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Today's Practice Has Been Canceled

Alumnus Joe Kennedy wants college athletes to make civic engagement a habit

All Vote No Play, a new movement to help athletes “see, flex, and grow their civic muscles,” uses language its audience understands. There’s a playbook, civic engagement drills, and video snippets —or “chalk talks”— from everyone from basketballer Stephen Curry and coach Steve Kerr of the Golden State Warriors to former secretary of state Condoleezza Rice.

The initiative, which promotes voting and civic engagement among college athletes, was cofounded by Joe Kennedy (BS07), Oregon State University basketball coach Eric Reveno, and Lisa Kay Solomon, a designer in residence at Stanford’s school of design. Following protests in 2020 after the murder of George Floyd, Reveno tweeted that Election Day should be a mandatory NCAA off day.

“We must empower, educate, and guide our athletes to be part of the change,” he said. Three months later, the NCAA passed student-driven legislation giving athletes Election Day off for voting and community service. The NBA jumped on board, declining to schedule games on Election Day in the name of civic engagement; nearly 2,000 college and pro coaches have followed suit. Today, All Vote No Play is a program under the Team, a new nonprofit focusing on integrating civic engagement into college athletics.

“More than 500,000 college athletes are largely overlooked by most traditional civics programs, yet they are often some of the most influential leaders on their campuses,” says Kennedy “We increase civic engagement by harnessing the power of athletes.”

The organization was driven by volunteers until last fall, when Kennedy stepped in as executive director to help create organizational structure, raise funds, and grow the movement. It was a natural step for the social policy major,
who played basketball for the Wildcats, served as team captain his senior season, and was a three-time Academic All–Big Ten honoree.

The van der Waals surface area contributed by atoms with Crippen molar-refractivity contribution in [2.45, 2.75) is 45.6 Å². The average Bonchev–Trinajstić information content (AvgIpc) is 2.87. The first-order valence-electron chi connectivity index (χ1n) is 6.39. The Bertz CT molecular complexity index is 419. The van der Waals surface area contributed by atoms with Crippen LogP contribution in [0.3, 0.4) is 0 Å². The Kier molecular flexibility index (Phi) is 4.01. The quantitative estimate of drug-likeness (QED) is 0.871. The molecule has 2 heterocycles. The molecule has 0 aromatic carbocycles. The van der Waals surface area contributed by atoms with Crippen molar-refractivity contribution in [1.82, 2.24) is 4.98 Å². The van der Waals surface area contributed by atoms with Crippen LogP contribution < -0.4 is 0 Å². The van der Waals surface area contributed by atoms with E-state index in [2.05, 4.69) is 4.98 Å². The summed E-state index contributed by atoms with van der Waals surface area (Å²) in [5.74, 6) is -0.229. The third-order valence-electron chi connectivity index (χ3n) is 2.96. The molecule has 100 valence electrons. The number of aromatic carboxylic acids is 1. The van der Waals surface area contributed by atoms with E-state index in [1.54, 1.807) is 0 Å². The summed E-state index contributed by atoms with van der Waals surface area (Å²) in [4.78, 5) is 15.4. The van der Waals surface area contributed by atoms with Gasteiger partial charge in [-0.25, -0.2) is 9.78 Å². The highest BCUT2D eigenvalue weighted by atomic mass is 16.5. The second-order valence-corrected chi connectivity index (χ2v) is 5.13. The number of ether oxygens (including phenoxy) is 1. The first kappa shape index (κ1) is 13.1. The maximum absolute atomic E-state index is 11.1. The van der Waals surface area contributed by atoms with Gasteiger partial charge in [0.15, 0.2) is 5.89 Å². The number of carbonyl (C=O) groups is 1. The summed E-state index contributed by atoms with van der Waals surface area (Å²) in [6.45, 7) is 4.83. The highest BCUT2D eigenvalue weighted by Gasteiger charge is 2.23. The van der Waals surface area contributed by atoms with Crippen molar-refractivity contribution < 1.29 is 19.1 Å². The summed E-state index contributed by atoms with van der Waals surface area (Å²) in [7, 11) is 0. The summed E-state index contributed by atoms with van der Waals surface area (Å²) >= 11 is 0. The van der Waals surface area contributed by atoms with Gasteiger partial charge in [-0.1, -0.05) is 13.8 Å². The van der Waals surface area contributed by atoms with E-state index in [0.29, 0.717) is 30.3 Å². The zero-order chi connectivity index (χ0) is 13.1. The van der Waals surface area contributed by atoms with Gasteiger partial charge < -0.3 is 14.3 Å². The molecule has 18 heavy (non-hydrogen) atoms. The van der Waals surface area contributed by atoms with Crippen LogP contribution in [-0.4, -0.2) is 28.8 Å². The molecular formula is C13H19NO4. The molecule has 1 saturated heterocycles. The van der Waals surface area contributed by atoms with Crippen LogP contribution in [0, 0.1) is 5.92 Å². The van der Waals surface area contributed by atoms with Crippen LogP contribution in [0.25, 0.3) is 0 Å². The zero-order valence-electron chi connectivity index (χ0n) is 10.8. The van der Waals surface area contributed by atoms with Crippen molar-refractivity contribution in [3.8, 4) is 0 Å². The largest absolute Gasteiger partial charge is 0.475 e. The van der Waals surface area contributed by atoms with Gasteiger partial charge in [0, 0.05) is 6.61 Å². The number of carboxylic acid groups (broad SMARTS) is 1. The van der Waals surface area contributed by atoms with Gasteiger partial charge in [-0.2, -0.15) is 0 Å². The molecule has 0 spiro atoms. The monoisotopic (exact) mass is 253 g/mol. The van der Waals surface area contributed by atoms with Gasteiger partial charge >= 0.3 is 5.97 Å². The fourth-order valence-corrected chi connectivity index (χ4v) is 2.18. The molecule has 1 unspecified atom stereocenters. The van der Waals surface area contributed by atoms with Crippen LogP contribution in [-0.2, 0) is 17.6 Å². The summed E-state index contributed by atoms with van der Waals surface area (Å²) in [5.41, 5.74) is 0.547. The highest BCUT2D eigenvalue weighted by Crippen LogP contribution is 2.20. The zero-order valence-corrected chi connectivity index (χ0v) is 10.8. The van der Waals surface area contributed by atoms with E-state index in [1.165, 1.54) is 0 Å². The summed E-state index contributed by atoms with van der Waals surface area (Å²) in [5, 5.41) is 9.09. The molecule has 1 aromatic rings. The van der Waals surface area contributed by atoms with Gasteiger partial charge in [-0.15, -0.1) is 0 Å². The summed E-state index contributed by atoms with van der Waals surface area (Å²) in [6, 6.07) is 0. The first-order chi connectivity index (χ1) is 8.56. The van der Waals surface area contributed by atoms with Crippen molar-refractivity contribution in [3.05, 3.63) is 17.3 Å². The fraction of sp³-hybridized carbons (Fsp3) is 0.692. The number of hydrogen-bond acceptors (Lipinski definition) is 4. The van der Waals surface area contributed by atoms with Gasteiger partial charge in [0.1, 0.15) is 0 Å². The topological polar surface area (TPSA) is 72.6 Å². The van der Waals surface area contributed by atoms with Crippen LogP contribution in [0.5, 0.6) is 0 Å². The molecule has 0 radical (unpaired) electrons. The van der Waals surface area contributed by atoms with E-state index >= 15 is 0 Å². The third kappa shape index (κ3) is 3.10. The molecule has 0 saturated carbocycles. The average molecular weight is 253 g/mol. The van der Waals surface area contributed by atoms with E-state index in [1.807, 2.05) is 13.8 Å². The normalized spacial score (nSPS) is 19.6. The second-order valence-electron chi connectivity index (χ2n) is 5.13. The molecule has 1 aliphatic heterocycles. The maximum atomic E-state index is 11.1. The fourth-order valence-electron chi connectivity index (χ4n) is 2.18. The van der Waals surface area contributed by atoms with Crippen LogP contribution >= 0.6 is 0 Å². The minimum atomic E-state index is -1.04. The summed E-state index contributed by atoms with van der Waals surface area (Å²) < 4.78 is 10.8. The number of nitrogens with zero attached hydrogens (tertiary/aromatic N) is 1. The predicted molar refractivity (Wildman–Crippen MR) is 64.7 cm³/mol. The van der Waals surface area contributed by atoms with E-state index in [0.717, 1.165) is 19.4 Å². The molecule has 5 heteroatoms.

In 2010, Kennedy returned to Northwestern as director of men’s basketball operations; in 2013, he moved on to Oregon State and in 2016 joined College of the Holy Cross. “We’d talk to our guys about life after basketball,” Kennedy says. “All these things they’ve learned as an athlete —competing and working under pressure and with a team, being a leader—these are the skills they need in life.”

Three-quarters of college athletes say they want more opportunities for civic engagement, according to an NCAA
survey. It “makes the invisible become visible,” says SESP student Jacob Rosner, a member of the men’s swimming team who interned with Rep. Jamie Raskin (D-MD) and his Democracy Summer Program. “We get caught up in our own life, and civic engagement challenges us to escape the bubble and work for others.”

Athletes, for example, could volunteer to work at a local polling center, sponsor a game day for foster kids, or raise funds to support a player-run sports camp for underprivileged youth. Those with less time could watch the documentary The Assist, which details how the WNBA and the Atlanta Dream helped organize, inspire, and mobilize voters for the 2020 Georgia senate race.

Kennedy believes that if students develop civic habits in college, they’ll be more likely to vote and feel a sense of
commitment to the community as they grow older.

“The youth voter participation rate jumped from 39 percent in 2016 to 50 percent in 2020,” Kennedy says. “But we
wouldn’t be thrilled with a 50 percent free-throw shooting percentage. Let’s get it to 90 percent.”